Friday's attack caused no casualties among the forces who are fighting a resurgent Taliban along Aghanistan's frontier with Pakistan, a US military spokesman said.
"A rocket landed in the vicinity of the coalition fire base at Zormat yesterday (Friday)," Colonel Rodney Davis told reporters at the coalition's Bagram Air Base headquarters 50km (31 miles) north of Kabul.
Zormat base, some 100km (62 miles) south of Kabul, has been attacked several times since it was set up following a major anti-Taliban operation launched in July.
Attackers also fired at least one rocket at a base in neighbouring Khost province.
Davis did not say who was responsible for the attacks, but similar ones have been blamed on Taliban remnants, their al-Qaeda allies or supporters of the former Afghan prime minister Gulbuddin Hekmatyar, whom Washington has declared a wanted "terrorist".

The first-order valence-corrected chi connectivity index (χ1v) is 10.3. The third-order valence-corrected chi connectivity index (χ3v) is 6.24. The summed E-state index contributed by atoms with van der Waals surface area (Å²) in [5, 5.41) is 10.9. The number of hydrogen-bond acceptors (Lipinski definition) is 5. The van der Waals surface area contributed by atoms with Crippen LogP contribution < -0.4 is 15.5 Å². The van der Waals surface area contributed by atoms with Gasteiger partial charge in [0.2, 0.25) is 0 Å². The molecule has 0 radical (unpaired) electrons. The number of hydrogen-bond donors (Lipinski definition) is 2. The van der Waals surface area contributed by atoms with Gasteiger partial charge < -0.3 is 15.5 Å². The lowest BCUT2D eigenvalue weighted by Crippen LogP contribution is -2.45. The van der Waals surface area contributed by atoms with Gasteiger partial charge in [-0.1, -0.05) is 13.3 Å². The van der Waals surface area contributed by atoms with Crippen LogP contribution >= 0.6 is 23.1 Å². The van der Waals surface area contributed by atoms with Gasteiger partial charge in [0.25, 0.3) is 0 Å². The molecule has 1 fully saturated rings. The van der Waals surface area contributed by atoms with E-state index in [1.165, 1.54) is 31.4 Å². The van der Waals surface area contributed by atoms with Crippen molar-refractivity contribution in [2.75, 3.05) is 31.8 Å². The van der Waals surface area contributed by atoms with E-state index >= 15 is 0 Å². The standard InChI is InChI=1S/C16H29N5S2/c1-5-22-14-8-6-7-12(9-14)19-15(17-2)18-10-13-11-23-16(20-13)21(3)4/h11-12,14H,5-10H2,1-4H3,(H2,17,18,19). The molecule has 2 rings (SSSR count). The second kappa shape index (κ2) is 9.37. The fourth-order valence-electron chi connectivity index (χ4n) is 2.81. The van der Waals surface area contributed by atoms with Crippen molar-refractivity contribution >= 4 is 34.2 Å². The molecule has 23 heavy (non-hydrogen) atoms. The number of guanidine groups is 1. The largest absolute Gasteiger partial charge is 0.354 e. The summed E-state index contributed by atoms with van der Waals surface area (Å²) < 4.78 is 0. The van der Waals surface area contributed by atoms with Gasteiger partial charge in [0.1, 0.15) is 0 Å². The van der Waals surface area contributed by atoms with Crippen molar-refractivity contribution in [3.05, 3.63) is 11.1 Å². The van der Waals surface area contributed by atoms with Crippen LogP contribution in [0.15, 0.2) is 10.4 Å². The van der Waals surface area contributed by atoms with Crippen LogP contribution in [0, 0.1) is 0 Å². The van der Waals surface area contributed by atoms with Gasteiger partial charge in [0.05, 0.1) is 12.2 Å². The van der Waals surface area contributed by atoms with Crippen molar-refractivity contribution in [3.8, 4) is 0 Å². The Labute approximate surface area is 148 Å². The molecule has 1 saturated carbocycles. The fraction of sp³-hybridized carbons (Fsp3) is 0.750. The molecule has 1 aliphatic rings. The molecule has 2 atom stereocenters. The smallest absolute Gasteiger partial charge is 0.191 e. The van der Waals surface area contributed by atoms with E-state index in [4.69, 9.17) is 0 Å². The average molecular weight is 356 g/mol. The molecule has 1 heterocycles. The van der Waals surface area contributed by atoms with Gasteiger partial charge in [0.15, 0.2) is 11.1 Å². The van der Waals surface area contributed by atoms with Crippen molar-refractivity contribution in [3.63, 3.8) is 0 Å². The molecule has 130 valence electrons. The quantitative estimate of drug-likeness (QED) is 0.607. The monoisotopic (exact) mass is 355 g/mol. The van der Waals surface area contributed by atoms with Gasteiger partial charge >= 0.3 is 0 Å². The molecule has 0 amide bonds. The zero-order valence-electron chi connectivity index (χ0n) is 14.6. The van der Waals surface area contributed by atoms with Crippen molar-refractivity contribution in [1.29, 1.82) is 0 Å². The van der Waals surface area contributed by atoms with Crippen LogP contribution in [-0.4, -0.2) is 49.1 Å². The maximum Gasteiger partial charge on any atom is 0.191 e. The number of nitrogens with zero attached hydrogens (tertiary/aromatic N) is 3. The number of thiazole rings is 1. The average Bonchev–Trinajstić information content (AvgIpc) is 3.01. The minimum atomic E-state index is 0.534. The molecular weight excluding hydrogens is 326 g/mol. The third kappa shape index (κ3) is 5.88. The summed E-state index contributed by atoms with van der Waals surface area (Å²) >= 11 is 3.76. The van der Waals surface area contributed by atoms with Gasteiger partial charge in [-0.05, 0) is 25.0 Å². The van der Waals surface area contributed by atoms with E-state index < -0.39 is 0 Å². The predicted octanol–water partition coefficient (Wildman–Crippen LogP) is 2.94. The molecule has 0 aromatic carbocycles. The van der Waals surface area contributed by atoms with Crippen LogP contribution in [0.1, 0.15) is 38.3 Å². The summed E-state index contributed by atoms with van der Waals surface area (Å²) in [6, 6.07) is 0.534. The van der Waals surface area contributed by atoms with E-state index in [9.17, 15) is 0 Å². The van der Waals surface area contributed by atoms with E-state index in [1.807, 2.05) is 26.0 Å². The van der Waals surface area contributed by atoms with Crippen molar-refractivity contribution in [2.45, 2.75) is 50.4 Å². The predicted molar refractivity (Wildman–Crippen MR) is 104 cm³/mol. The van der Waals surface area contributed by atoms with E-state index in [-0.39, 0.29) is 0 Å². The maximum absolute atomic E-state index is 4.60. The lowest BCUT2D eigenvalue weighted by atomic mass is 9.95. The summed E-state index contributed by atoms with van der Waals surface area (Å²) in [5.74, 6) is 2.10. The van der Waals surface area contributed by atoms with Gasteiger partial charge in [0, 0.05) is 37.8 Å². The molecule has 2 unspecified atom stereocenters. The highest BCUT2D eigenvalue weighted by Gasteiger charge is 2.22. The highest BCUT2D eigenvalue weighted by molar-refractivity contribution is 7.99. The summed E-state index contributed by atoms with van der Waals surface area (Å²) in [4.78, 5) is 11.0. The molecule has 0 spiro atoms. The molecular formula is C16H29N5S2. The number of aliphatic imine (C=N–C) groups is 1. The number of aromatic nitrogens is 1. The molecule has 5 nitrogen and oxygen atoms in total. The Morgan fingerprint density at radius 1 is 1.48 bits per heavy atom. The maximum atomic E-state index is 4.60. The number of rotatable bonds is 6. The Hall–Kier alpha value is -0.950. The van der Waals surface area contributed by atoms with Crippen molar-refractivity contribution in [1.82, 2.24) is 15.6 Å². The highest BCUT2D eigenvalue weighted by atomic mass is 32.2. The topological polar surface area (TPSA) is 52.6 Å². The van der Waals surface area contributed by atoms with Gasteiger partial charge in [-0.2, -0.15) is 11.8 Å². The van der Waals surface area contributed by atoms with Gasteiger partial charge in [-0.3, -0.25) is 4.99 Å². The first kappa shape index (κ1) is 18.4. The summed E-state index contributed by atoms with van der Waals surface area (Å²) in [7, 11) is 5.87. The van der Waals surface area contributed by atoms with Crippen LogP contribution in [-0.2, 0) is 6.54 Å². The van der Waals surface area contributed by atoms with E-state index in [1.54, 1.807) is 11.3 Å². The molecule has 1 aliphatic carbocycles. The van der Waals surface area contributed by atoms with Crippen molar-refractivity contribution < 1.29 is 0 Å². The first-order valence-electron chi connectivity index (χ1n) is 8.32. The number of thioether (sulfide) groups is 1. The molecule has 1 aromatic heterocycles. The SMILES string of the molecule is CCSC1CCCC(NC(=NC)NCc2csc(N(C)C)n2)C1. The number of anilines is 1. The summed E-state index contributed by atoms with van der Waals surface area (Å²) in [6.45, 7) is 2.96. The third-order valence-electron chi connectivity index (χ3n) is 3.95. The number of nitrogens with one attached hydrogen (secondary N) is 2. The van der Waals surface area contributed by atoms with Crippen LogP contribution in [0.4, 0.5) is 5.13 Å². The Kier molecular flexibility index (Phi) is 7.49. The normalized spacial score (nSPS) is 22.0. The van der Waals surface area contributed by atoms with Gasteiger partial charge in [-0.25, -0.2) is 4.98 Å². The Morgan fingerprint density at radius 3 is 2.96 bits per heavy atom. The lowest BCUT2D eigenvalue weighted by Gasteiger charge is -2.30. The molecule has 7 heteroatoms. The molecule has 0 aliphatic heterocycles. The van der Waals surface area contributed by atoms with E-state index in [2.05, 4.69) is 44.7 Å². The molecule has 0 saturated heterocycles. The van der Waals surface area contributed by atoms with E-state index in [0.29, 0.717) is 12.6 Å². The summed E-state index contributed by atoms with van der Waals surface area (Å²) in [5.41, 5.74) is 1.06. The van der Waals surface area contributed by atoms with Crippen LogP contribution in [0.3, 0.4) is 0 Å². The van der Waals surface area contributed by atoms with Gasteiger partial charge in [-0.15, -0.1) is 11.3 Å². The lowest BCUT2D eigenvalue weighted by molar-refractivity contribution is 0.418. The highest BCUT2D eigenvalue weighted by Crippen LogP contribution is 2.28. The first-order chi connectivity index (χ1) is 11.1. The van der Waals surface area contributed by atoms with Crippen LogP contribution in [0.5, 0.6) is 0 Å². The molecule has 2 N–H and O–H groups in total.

Small-calibre rockets are the weapon of choice for the Taliban fighters but they are inaccurate and rarely hit their targets or cause any casualties.
Nearly two years after the fall of the Taliban, members of the group continue regular attacks on coalition and government troops and international humanitarian organisations, particularly in its former heartland in the south and southeast of Afghanistan.
The 12,500-strong US-led force is currently hunting down Taliban and al-Qaida holdouts, mainly in the southeastern provinces bordering Pakistan.